If your power strip isn’t long enough, you might be tempted to plug it into another one, creating a daisy chain of power strips. It may seem like good problem solving, but trust us, it isn’t. Doing so can end in disaster - it can cause one or more of the strips to fail or even catch on fire. For that reason, plugging two power strips together is against about half a dozen regulations in a professional setting.
This one may sound obvious, but many are still guilty of doing it from time to time. Every power strip has a load capacity, which means it can only move so much power through its circuits at any given time. Overloading the strip can create a fire hazard, melt the plastic, and damage your home as well as any surrounding equipment. If you’re not sure how much your power strip can take, try to calculate the amperage requirements of everything you’re going to plug into it.
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As electricity moves, the electrons can generate heat. If the power strip is in an enclosed space, under the rug, for example, this accumulation can create a fire hazard. Moreover, if you accidentally step on the power strip or any of the attached power cables because they’re out of sight, you can damage them or worse, get an electric shock.
Appliances like hairdryers, curling irons, hair straighteners, and other beauty tools all work by generating heat, and in order to be able to do it, they draw quite a bit of amperage. Power strips aren’t designed to generate that kind of consistently high amperage, so such beauty tools should be plugged into an outlet.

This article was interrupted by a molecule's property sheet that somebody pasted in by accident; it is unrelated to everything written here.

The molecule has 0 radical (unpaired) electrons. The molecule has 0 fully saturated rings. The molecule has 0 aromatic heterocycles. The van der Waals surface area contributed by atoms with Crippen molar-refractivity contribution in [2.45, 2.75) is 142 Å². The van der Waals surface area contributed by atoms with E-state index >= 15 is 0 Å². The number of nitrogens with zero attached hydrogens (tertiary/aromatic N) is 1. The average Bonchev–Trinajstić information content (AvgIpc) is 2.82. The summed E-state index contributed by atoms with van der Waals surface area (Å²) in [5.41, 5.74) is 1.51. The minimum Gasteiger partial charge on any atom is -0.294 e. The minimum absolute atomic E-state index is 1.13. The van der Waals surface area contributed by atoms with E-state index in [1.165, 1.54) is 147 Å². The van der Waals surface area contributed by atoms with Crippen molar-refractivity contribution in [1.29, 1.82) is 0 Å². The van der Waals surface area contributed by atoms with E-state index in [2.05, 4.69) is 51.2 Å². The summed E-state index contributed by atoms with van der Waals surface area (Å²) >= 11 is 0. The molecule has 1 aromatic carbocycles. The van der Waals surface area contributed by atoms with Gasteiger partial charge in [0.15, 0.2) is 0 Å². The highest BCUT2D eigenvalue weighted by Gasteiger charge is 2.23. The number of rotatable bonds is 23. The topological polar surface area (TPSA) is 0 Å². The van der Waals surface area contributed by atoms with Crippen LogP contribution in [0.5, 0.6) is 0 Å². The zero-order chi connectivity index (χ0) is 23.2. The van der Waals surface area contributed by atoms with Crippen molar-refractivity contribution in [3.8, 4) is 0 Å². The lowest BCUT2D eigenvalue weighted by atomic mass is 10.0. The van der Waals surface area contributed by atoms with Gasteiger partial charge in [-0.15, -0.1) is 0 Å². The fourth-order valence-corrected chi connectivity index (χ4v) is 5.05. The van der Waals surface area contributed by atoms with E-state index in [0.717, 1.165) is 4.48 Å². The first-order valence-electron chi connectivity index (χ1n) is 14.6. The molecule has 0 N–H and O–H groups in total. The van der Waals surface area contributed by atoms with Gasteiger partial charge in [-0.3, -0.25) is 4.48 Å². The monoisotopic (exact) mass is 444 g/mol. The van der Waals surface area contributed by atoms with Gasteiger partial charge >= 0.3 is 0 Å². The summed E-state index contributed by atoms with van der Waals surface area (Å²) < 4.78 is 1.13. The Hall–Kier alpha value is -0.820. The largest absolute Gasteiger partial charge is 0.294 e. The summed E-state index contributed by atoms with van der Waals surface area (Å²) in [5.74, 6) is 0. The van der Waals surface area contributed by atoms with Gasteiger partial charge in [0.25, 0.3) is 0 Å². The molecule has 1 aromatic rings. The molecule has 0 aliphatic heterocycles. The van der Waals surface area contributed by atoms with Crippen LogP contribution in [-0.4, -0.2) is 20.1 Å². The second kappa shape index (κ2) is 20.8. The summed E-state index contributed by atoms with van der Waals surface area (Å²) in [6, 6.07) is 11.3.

There are certain power strips that are designed for use outdoors. Unless the label specifically states it, do not try to use a regular power strip outside, it’s not designed to stand up to weather and water. Keep it indoors and find one suitable for the elements.
Knowing a power strip should never get wet is common sense, electricity and water do not mix. A mistake some might make without realizing is using a power strip in an environment that might become damp, like a basement. Another thing that might lead to a water-related accident is plugging your sump pump into a power strip. Better go with an outlet that’s well above floor level in case the sump pump fails and flooding occurs.
Coffee makers, microwaves, and toasters - all of those modern cooking miracles that make our lives easy should never be plugged into a power strip. Just like hair care appliances, kitchen devices usually generate heat. The coffee maker needs to produce enough heat to turn those beans into liquid, not to mention all the energy a microwave needs to thaw, reheat, and speedily cook food. A power strip just can’t provide this amount of energy, thus these appliances need their own dedicated power outlets.
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